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Data Strategy
Data Learning
Cloud Engineering
Data Science

Business Challenges

In a market that relies on variable energy sources such as wind it is vital to predict future energy production and how this will satisfy demand.

The National Energy Market (NEM) is a wholesale energy market for generators and retailers to trade electricity and is managed by the Australian Energy Market Operator (AEMO) and is one of the largest interconnected electricity systems in the world. The NEM includes the South Australia region, which makes heavy use of renewable energy such as wind and solar.

The NEM includes the South Australian region which makes particularly heavy use of wind, solar and gas. In a market that relies heavily on these types of resources it is especially important to be able to predict future energy production and how that will service the predicted demand. Knowing this can inform planning around supporting sources of electricity such as gas or imports from other states. AEMO makes use of the Australian Wind Energy Forecasting System (AWEFS) to enable such planning, however the existing AWEFS model is not entirely transparent and works on detailed wind farm information not available to the public.

It is important for the NEM to be able to forecast future wind energy production in order to plan for predicted demand. The current industry standard for wind generation forecasts is not entirely transparent and relies on wind farm information that’s not publicly available. We looked at how existing models could be improved using deep learning.

Standard and consistent workflow of data science practice and the cohesion between model development and deployment were desired to accelerate the development of data science work and realise their benefits in production.

At Mantel Group we are always interested in how Deep Learning might be applied to various industries. The NEM provides this opportunity through energy datasets being publicly available, both historically and in real-time (every 5 minutes). We have been exploring the effectiveness of training a model using Deep Learning (using the available energy and weather data) to be able to predict the available wind energy across SA for a 24 hour period.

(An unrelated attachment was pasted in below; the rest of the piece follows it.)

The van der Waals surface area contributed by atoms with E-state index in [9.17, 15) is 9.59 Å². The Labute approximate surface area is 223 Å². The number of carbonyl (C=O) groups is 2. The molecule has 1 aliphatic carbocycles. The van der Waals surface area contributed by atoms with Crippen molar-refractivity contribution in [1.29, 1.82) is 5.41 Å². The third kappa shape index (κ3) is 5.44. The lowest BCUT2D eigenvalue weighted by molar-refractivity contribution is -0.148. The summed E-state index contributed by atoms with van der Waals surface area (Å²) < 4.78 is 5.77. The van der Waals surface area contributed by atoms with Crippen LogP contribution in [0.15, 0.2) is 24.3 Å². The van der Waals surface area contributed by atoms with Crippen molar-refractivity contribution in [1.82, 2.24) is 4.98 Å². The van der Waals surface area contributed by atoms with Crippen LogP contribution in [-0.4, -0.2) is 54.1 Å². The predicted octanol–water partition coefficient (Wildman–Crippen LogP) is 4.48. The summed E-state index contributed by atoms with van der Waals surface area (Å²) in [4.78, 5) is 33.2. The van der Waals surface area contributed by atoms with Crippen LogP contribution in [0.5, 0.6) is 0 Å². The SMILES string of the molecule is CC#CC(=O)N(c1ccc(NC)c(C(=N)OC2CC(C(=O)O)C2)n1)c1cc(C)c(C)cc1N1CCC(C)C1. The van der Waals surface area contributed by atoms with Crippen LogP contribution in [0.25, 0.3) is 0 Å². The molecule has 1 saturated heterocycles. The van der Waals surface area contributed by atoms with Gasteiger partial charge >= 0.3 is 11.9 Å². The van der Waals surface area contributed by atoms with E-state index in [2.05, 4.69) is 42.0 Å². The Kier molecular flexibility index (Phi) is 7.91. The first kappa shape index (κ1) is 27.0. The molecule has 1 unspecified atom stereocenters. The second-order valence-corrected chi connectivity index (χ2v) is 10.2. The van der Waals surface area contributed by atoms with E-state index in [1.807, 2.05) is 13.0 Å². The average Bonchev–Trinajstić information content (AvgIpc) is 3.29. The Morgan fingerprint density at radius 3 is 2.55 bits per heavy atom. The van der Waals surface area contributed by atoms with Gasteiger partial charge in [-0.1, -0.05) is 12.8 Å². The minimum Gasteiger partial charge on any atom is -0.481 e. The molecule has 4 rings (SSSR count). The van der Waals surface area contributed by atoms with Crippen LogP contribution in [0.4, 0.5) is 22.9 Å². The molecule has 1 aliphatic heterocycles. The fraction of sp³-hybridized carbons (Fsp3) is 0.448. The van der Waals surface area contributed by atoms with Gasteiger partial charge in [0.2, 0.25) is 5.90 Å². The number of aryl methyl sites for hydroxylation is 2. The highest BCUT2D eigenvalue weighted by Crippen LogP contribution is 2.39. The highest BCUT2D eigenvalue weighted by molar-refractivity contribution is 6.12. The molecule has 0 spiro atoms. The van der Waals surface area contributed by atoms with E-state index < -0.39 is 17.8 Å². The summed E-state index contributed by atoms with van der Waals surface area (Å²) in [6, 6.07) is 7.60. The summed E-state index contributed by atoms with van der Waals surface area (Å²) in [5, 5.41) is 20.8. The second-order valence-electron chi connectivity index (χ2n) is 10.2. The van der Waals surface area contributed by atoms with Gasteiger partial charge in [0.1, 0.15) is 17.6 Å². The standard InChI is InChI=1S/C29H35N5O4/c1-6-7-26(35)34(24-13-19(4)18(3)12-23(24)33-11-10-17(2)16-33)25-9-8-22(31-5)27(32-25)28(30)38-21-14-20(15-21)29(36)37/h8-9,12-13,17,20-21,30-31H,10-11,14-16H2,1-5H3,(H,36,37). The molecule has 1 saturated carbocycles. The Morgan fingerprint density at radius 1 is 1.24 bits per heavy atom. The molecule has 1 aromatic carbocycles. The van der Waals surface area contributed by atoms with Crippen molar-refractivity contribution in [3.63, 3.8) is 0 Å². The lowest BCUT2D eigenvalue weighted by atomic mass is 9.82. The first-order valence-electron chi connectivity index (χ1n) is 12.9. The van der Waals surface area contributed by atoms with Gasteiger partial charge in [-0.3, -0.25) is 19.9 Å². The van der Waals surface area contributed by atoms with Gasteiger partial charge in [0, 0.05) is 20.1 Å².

Success Criteria

  • Evaluate the feasibility of deep learning for predicting renewable energy output.
  • Develop a real-time interactive dashboard that visualizes predicted wind energy output, actual wind energy output, and total grid demand
  • Baseline deep learning solution against the Australian Wind Energy Forecasting System (AWEFS)
  • A unified platform.


  • Sourced historical wind generation data from AEMO/NEM, and historical weather data from the BOM.
  • Established the time horizon for prediction (24 hours ahead & 1 hour increments) and establish the upper and lower bounds of prediction confidence.
  • Leveraged Google Cloud’s AI Platform, and GPU accelerated compute, we iterated a range of model architectures and features using automated hyper-parameter tuning.
  • Using Google Cloud Functions we download real-time data and make a new set of predictions every 5 minutes and make them available via the interactive dashboard.

Having trained several hundred variations of models on historical energy and weather data we have published our current model as part of a South Australia Wind Energy Dashboard. This dashboard is designed to give the user a sense of the contribution wind energy is making to the grid, as well as the predicted wind energy in the next 24 hours. The dashboard is updated with real-time data and the timeline control in the top right can be used to explore historical data.

South Australia Wind Energy Dashboard

South Australia Wind Energy Dashboard


  • We evaluated performance of the model by assessing the actual wind energy output against our predicted upper and lower bounds.
  • Highest accuracy achieved was 80% for predictions 1 hour out.
  • The prediction tool was provided to AEMO in order to baseline performance against their existing wind energy forecasting system.

The dashboard graph shows:

The additional tiles in the dashboard provide further context to the wind energy status in SA through:

  • wind and temperature (for a single weather station near Wattle Point Wind Farm)
  • a map of the current wind output of wind farms across SA
  • current contribution of wind energy to the grid

We will be monitoring the model’s ability to predict wind energy and potentially exploring alternative model architectures over the coming months.

For those who are interested in the technical white paper, please contact us.

Special thanks to the OpenNEM project which has been a huge source of inspiration for this project.